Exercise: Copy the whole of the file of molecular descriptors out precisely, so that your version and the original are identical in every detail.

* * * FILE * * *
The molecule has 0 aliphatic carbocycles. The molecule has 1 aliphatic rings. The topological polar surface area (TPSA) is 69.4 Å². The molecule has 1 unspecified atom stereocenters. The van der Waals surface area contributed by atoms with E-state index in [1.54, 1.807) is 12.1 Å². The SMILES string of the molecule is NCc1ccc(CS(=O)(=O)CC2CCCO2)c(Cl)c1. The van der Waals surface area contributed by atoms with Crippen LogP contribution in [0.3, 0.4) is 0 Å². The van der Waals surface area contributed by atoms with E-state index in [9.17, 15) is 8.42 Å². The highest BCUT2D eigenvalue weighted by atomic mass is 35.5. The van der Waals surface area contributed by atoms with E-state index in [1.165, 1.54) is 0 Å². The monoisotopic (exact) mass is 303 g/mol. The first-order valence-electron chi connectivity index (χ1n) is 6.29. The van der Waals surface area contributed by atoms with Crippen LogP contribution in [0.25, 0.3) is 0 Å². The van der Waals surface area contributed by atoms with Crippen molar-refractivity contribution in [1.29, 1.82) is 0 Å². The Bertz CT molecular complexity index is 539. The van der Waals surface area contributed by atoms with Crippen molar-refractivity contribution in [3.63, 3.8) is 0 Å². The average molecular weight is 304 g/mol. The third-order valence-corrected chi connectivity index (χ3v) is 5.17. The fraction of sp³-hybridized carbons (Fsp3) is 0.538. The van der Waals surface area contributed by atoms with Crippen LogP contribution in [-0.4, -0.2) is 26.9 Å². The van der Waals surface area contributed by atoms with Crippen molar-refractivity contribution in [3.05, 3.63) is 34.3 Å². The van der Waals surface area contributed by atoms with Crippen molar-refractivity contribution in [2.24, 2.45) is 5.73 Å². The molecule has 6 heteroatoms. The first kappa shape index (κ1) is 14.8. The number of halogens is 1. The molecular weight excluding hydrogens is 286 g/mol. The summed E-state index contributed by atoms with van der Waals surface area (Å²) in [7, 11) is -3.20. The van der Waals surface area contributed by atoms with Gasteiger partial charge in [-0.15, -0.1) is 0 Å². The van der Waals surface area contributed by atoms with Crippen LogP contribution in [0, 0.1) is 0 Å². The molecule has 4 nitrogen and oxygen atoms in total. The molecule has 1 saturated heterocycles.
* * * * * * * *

The molecule has 0 aliphatic carbocycles. The molecule has 1 aliphatic rings. The topological polar surface area (TPSA) is 69.4 Å². The molecule has 1 unspecified atom stereocenters. The van der Waals surface area contributed by atoms with E-state index in [1.54, 1.807) is 12.1 Å². The SMILES string of the molecule is NCc1ccc(CS(=O)(=O)CC2CCCO2)c(Cl)c1. The van der Waals surface area contributed by atoms with Crippen LogP contribution in [0.3, 0.4) is 0 Å². The van der Waals surface area contributed by atoms with E-state index in [9.17, 15) is 8.42 Å². The highest BCUT2D eigenvalue weighted by atomic mass is 35.5. The van der Waals surface area contributed by atoms with E-state index in [1.165, 1.54) is 0 Å². The monoisotopic (exact) mass is 303 g/mol. The first-order valence-electron chi connectivity index (χ1n) is 6.29. The van der Waals surface area contributed by atoms with Crippen LogP contribution in [0.25, 0.3) is 0 Å². The van der Waals surface area contributed by atoms with Crippen molar-refractivity contribution in [1.29, 1.82) is 0 Å². The Bertz CT molecular complexity index is 539. The van der Waals surface area contributed by atoms with Crippen molar-refractivity contribution in [3.63, 3.8) is 0 Å². The average molecular weight is 304 g/mol. The third-order valence-corrected chi connectivity index (χ3v) is 5.17. The fraction of sp³-hybridized carbons (Fsp3) is 0.538. The van der Waals surface area contributed by atoms with Crippen LogP contribution in [-0.4, -0.2) is 26.9 Å². The van der Waals surface area contributed by atoms with Crippen molar-refractivity contribution in [3.05, 3.63) is 34.3 Å². The van der Waals surface area contributed by atoms with Crippen molar-refractivity contribution in [2.24, 2.45) is 5.73 Å². The molecule has 6 heteroatoms. The first kappa shape index (κ1) is 14.8. The number of halogens is 1. The molecular weight excluding hydrogens is 286 g/mol. The summed E-state index contributed by atoms with van der Waals surface area (Å²) in [7, 11) is -3.20. The van der Waals surface area contributed by atoms with Gasteiger partial charge in [-0.15, -0.1) is 0 Å². The van der Waals surface area contributed by atoms with Crippen LogP contribution in [0, 0.1) is 0 Å². The molecule has 4 nitrogen and oxygen atoms in total. The molecule has 1 saturated heterocycles.